'No Committee' Governance
Graeme Hornsby - January 2015
In my recent work with many different governing bodies, running training for clerks and dialogue with others involved in supporting and developing effective governance I have been particularly interested in the emergence of different approaches to governance. There is much information and guidance to help us take advantage of the reduced prescription around how school governing bodies operate and the freedoms should be allowing us to be better prepared for the increased scrutiny applied to school governance.
The model that attracts most interest and debate is the 'no committee' structure whereby the full governing body (I will use this term to include the board of directors in academy trusts) meets on a more regular basis without a formal standing committee structure beneath it. The 'no committee' tag is potentially misleading as there is still a need for committees/panels for functions such as exclusions, some human resources matters such as pay, grievance, redundancy etc. potentially for admissions in some categories of schools. We also know that the Academies Financial Handbook requires an Audit Committee or for this function to be within the remit of a wider committee. The helpful clarifications of 'must, should and may' in the Handbook, make it clear that the steer is that Trusts should have a finance committee – so we have options and there is often useful work which can be done to rationalise the various terms of reference for these committees and panels. A topic for a later blog.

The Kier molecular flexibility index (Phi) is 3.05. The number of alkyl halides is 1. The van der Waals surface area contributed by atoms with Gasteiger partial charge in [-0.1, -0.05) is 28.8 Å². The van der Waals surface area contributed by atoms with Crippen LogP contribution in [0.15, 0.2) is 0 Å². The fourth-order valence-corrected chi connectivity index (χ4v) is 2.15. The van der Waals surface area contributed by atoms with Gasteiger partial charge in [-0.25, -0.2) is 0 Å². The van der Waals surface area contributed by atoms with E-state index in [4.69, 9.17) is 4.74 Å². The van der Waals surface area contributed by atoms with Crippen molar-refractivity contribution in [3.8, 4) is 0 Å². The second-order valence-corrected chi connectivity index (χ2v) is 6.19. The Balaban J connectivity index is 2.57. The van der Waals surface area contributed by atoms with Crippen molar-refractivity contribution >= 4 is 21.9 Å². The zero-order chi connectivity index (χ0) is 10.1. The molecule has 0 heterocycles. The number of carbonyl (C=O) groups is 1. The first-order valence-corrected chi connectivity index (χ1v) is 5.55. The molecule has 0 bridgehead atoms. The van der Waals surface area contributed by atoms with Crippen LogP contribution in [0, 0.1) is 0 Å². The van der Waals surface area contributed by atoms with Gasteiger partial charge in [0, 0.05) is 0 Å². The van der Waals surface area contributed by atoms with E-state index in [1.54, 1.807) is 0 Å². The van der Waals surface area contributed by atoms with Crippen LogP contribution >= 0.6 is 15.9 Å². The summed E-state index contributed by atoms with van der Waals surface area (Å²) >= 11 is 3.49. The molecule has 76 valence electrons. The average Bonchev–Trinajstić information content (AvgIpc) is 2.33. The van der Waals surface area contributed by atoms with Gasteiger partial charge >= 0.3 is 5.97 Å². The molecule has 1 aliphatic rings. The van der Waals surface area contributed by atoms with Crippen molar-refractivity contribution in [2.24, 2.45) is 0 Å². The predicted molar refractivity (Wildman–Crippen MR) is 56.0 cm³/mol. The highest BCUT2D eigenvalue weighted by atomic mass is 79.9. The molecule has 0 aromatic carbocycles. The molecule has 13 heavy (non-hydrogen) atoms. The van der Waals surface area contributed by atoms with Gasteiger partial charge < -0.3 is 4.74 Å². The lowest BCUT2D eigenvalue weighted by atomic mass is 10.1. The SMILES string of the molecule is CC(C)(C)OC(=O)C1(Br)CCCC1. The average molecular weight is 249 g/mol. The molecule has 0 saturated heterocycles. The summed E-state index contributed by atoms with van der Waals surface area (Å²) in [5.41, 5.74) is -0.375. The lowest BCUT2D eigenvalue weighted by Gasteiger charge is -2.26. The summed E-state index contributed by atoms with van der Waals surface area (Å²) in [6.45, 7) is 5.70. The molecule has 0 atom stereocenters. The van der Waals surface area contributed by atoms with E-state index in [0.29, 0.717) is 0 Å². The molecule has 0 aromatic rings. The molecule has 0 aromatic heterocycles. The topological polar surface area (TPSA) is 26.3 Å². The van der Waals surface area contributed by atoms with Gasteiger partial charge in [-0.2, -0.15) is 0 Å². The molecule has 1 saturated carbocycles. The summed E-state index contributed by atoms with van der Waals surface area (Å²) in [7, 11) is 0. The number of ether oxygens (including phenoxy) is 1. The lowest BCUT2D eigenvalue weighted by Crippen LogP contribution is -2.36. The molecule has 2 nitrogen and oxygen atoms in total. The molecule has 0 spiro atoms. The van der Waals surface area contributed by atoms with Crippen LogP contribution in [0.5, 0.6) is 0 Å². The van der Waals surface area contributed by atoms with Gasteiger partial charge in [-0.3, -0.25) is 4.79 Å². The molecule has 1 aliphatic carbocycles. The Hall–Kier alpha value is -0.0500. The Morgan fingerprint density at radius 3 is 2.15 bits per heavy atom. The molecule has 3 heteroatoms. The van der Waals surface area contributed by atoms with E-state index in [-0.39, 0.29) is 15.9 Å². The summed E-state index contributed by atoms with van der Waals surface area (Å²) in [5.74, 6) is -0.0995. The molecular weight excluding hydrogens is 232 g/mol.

My awareness had been kindled by reading an (now sadly lost) article by a headteacher who had tried and strongly advocated the no committee model and also by guidance from some Local Authorities on alternative models of governance. I was also aware of the role of Interim Executive Boards and some recommendations that their use be extended - although Interim Executive Board's were still seen as more appropriate for weaker schools.